The Legend of Tarzan

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Tarzan is a character that I like to think of as an early 20th century comic book/pulp superhero. In the books (of which I read one and a half before I lost interest), his ‘superpower’ does not stem from being bitten by a radioactive ape, but from his noble birth. His nobility is what makes him superior to, not only the apes and other jungle creatures, but also the African natives.  It’s very much a product of its time and place. And most of the dramatic treatments of the stories, while somewhat modernized or Americanized, have treated him as a kind of comic book character, before the days when comic book characters were ever treated seriously. The stories and movies were fun, but never to be taken seriously. Of course, “Greystoke:The Legend of Tarzan, Lord of the Apes” made a small attempt to change that, but only with limited success.

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And now we have “The Legend of Tarzan”, which stars Alexander Skarsgård, as John Clayton, The Lord of Greystoke, aka “Tarzan”, Margot Robbie as Jayne, Samuel L. Jackson as George Washington Williams, an American who fought in the Civil War, and a few wars after that, and Christoph Waltz, as Leon Rum, the villain of the story.

The story opens in a time after John Clayton has returned from his adventures in the Jungle. He’s a kind of celebrity, and so its obvious that a recent invitation he’s received from the Belgian government, to come and tour the Belgian Congo is a bit of a publicity stunt. Belgium is losing money in the Congo, and there are some nasty rumors about the treatment of the native peoples there, and they want to use him to put The Congo in a better light. He meets with British government officials (who are also fellow nobles) who encourage him to take the offer. An american named George Washington Williams also encourages him to accept the offer, but for entirely different reasons. His goal is to travel with Tarzan and gather evidence that Belgium is enslaving the native population.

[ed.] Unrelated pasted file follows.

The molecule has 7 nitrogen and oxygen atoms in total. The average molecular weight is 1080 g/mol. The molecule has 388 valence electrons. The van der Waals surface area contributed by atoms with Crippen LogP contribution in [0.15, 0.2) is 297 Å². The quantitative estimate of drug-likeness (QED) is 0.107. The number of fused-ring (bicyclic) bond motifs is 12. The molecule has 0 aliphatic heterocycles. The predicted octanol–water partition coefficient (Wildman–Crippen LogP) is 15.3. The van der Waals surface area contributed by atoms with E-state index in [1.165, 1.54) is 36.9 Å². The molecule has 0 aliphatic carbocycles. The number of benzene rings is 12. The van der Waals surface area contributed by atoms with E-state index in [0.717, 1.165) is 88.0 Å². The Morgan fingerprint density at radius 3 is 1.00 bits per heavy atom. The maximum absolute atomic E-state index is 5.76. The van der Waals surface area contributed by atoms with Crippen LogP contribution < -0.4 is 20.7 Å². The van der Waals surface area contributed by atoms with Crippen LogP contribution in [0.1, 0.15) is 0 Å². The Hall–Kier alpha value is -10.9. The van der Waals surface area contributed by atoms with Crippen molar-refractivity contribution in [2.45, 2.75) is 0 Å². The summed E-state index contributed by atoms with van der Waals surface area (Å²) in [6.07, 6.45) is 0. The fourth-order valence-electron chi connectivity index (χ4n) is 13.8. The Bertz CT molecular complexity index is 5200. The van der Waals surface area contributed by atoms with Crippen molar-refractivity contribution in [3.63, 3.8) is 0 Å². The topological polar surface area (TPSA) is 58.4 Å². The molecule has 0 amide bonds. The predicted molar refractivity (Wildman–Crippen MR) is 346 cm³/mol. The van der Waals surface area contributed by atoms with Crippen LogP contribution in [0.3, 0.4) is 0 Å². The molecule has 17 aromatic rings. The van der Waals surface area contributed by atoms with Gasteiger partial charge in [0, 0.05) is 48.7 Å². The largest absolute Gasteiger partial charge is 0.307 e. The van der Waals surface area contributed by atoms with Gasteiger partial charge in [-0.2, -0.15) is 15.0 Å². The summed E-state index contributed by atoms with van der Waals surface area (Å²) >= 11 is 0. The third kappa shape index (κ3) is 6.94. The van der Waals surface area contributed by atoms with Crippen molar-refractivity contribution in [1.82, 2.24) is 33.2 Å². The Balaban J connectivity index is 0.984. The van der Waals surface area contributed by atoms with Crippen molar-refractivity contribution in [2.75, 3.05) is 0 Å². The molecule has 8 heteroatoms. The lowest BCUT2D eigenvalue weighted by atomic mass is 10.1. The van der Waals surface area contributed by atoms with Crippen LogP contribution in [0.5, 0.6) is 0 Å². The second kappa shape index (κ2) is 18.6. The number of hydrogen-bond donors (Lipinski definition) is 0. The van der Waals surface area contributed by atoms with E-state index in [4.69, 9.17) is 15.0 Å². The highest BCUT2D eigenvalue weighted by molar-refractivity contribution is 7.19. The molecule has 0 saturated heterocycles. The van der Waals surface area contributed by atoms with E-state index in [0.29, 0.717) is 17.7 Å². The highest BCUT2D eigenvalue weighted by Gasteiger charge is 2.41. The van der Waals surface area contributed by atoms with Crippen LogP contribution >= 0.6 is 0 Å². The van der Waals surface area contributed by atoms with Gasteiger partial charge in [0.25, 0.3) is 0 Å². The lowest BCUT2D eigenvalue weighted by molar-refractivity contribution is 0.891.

The actual Tarzan origin story is told briefly in a few flashbacks for those who may not be familiar with his story, or who want a brief refresher on it. That’s not the focus of this movie.  It is to tell a typical Tarzan mindless adventure story. There’s no pretense, like in “Greystoke”, to be anything other than that. We learn of Tarzan’s connections to people and animals, and that he has history there, friends AND enemies. Pretty early in the film, Leon Rum tries unsuccessfully to capture Tarzan in order to sell him to one of those enemies — but he does get Jayne instead, and he intends to use her as bait to lure Tarzan into a trap.